Religious Action Center for Reform Judaism
2027 Massachusetts Ave., NW
Washington, DC 20036
Phone (202) 387- 2800
Fax (202) 667- 9070

December 4, 2000

Dear President Clinton:

On the eve of your departure from office, the nation is on the eve of the first federal execution in nearly forty years. We write to urge you to declare an executive moratorium on federal executions and to grant clemency to Juan Raul Garza. The United States should not carry out this death sentence at a time when the nation questions the reliability and fairness of capital punishment.

The overwhelming majority of communities of faith are united in their opposition to the death penalty. We address you as members of religious organizations that minister daily to the profound suffering caused when a life is taken by an act of violence. However, we are called upon to guard the sanctity of every life. We also give comfort to the children and other loved ones of the condemned when the government carries out an execution. Alternatives to capital punishment, including life in prison without the possibility of release, will both protect society and ensure that justice is done.

In the past year, calls by the faith community to support a moratorium on executions have been joined by a diverse chorus of voices, including those of respected members of all three branches of government, public figures across the political spectrum, local and state governing bodies, civil rights leaders, professional associations and grass roots organizations. At no time since the death penalty was halted in 1972, have Americans, individually and collectively, expressed such grave reservations about capital punishment.

Concerns over the continued imposition of the death penalty involve not only issues of wrongful convictions, incompetent counsel and prosecutorial misconduct, but also the inadequacy of judicial review, the unequal treatment of the poor and people of color, and geographic disparities. The public and policymakers are facing the unpleasant reality that capital punishment is most often reserved for those at the margins of society. Until recently, the focus of criticism was largely on state capital punishment systems. Now, however, serious questions regarding the fairness of the administration of the federal death penalty are squarely before you.

We commend your forthright decision in August to grant Mr. Garza a reprieve until December 12, 2000, so that he would have the opportunity to seek clemency under new federal guidelines. Shortly before you ordered the reprieve, you spoke of your concern about the “disturbing racial composition” of federal death row and about evidence that a handful of federal districts have accounted for more than half of the cases in which federal capital prosecution has been sought. When the Department of Justice released a survey of the federal death penalty in September, White House spokesperson Jake Siewart confirmed your view that “these numbers are troubling,” and that more information must be gathered to determine “more about how the system works and what’s behind those numbers,” including “why minorities in some geographic districts are disproportionately represented.” We believe that even Americans who support capital punishment will agree that no federal execution should proceed until these questions are answered and the nation is assured that the federal death penalty is neither biased nor arbitrary in its application.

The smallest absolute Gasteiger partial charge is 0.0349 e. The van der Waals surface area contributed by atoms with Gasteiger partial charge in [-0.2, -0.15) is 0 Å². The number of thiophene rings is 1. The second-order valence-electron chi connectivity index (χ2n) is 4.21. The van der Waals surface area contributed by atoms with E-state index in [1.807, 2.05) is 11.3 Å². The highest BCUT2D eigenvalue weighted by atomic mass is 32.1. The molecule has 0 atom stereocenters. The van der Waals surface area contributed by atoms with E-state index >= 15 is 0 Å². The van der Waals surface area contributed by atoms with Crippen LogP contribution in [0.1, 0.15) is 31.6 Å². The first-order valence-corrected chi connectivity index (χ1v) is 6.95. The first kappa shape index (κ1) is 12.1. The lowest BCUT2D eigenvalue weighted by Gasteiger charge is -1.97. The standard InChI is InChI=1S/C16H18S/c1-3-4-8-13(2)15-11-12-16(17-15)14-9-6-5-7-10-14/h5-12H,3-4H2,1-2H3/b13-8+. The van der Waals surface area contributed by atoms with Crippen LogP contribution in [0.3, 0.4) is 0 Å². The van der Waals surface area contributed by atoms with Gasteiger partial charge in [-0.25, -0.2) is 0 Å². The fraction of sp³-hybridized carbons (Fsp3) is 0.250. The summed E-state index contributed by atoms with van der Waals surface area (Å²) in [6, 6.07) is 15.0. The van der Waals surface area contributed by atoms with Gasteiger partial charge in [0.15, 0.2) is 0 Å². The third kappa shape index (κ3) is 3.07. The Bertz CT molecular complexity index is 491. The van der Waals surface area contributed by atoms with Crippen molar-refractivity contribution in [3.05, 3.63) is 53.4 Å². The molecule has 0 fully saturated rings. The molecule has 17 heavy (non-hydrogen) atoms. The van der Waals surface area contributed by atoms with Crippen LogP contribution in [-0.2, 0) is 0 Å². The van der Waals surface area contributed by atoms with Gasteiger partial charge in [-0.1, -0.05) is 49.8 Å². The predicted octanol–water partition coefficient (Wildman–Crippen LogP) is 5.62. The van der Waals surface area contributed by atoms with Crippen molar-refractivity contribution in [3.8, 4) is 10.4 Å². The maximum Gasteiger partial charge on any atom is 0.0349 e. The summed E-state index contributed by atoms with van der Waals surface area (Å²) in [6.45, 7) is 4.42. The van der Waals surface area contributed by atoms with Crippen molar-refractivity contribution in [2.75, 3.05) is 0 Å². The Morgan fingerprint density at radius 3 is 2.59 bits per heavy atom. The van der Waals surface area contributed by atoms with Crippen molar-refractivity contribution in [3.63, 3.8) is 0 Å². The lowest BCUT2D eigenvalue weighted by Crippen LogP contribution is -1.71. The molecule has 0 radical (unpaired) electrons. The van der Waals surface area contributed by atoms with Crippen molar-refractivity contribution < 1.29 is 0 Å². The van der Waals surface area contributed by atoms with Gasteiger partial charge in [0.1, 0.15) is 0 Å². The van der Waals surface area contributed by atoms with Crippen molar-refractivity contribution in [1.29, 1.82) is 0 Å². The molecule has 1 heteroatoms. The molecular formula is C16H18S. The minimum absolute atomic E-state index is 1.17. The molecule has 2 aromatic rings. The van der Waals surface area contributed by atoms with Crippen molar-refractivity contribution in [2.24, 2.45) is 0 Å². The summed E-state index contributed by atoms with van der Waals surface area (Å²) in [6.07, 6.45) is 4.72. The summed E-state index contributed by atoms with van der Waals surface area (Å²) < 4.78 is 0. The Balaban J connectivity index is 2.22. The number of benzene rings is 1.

During your remarks at the Democratic National Convention, you spoke with admiration and appreciation of President Carter’s enduring contribution to advancing human rights around the globe. Our Ambassador to France, Felix Rohatyn, has written that the continued imposition of the death penalty “casts a shadow” on our country’s image as the flagship of freedom and democracy. And, President Carter and Mrs. Carter have now urged you to grant clemency to Mr. Garza and expressed their support for a moratorium on federal executions. We are confident that your decision to declare a moratorium – an act of courage and leadership -- would be respected by the nation and by our allies.

In closing, there is strong evidence that Americans are troubled that capital punishment is not administered equitably or impartially, and there is now growing support for a moratorium on executions. To execute Mr. Garza at a time of such ferment and debate is to act precipitously. A declaration of an executive moratorium and a grant of clemency for Mr. Garza will acknowledge the legitimacy of the reservations that are on the minds and in the hearts of so many and assure the country that an investigation into questions surrounding the federal death penalty will continue until satisfactory answers are found.

We urge you to embrace this legacy.


C. Naseer Ahmad
Human Rights Committee, Ahmaddiyya Movement of Islam

Randall S. Best
President, North Carolina Society for Ethical Culture

Herbert Blinder
Director of the Washington Ethical Action Office, American Ethical Union

Monsignor Eugene J. Boyle
Diocese of San Jose

Rev. Amos C. Brown
Third Baptist Church, Inc., San Francisco